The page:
The Boldness of Moon Curser

All you need to do is hold a bottle of Moon Curser wine to notice that these guys do things a little differently. The branding elicits scenes from a film noir about prospectors cast with animals inhabiting the steppes.

Prior to 2011, when Moon Curser was known (less excitingly) as Twisted Tree, I became familiar by tasting the wines whenever I drove through Osoyoos. Arguably, they're the most convenient winery to visit along the Crowsnest Highway. If you're in a hurry, you could pull off, taste through the wines and be back at cruising speed in about as much time as it would take to stop for gas.

Moon Curser works with fruit grown around Osoyoos (six acres on the winery property and another eight leased in the region). This part of the Okanagan is hot, and as you would expect, these are ripe, intensely-flavoured wines.

Aside from the labels, the way Moon Curser truly strays from the pack is by planting uncommon grapes. Besides the Okanagan stalwarts, which they also grow and do well, you'll find vines of Viognier, Marsanne, Roussanne, Arneis, Tempranillo, Tannat, Touriga Nacional and Carmenere. They are the only spot making wine from Arneis, Tannat, and Touriga Nacional in the valley. Moon Curser's abandon when it comes to making wine from less-commercially popular grapes makes it an exciting and fun place to buy and drink wines if you're seeking something different. They are willing to invest in and plant vines no one else has, and if they don't grow well, aren't afraid to pull them out and try something new (as they did with a plot of Corvina planted in 2006 that wasn't able to ripen).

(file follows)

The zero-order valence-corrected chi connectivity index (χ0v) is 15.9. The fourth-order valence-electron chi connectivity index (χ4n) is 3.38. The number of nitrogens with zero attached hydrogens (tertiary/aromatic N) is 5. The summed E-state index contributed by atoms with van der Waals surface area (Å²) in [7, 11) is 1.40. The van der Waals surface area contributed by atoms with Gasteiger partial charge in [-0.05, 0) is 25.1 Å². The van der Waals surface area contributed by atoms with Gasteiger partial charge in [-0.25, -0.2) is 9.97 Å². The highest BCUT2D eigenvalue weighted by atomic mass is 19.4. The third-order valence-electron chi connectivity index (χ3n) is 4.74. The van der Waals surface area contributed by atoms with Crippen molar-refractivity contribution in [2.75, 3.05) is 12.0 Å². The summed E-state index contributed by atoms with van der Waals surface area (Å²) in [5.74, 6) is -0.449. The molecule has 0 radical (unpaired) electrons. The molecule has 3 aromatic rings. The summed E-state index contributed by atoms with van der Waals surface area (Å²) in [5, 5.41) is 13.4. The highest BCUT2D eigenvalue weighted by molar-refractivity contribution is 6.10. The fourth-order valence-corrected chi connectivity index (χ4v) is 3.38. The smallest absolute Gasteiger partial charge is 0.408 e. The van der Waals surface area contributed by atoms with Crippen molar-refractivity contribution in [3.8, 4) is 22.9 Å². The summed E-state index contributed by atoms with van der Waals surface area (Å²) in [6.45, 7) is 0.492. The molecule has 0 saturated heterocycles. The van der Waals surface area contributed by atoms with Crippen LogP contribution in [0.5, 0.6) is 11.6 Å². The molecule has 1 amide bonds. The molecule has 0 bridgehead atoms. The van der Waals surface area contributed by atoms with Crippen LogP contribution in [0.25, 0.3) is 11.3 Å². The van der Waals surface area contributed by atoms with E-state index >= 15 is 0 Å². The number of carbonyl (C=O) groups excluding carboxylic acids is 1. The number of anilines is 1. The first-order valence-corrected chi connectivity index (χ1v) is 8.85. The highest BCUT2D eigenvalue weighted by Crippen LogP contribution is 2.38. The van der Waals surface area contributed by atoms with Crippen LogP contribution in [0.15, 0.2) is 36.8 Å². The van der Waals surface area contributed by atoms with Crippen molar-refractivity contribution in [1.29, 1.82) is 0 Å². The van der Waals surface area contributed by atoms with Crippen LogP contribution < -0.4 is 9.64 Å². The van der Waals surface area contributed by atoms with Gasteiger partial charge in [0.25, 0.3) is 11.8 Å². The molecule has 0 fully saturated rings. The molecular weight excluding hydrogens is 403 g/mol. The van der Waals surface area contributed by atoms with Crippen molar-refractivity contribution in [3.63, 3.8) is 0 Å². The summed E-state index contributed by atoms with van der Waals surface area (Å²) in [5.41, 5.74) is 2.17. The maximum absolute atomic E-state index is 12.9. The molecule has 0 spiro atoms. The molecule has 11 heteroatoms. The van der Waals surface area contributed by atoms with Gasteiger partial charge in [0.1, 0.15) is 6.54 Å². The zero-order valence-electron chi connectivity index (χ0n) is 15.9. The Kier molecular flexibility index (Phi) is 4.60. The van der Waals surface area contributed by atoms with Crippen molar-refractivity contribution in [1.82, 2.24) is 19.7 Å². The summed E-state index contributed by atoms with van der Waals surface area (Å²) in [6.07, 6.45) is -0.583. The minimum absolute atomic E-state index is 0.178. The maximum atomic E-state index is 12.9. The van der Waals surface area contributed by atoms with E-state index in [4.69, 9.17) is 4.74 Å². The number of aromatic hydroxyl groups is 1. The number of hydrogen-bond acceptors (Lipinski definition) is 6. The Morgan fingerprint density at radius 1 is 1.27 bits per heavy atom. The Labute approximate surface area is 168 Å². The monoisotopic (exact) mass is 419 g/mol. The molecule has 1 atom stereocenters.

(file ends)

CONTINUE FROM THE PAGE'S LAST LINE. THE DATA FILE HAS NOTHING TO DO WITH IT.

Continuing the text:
The Afraid of the Dark 2012 is a Rhône-styled blend of Roussanne, Viognier, and Marsanne, and my pick from the bunch for best value. It's rich and floral, with flavours of apricot and rosewater. The Arneis 2013 has the brightness and dryness I expect from the Northern Italian grape, yet Moon Curser’s is distinctly an ex-pat. There are subtle fruit characters of pear and white peach, but this wine's focus is an abundance of stony minerality. The Carmenere 2012 was the red that surprised and wowed me the most (yes, I may have been tainted by the Chilean Carmenere craze). This was only the second vintage they've felt was good enough to bottle unblended. It's wildly pronounced with black pepper, baking spice and herb notes; a savoury wine with fresh acidity.

Moon Curser has evolved into one of the top wineries in Osoyoos and a pioneer in the country for uncommon varieties done well. I've also heard rumours that they aren't finished yet; we're going to see more wildcard grapes in the coming vintages.

Jake Skakun is a writer and sommelier from Vancouver, currently living in Toronto. He can be found most days pulling corks and twisting caps at the Black Hoof. He Tweets and Instagrams @jakeskakun.

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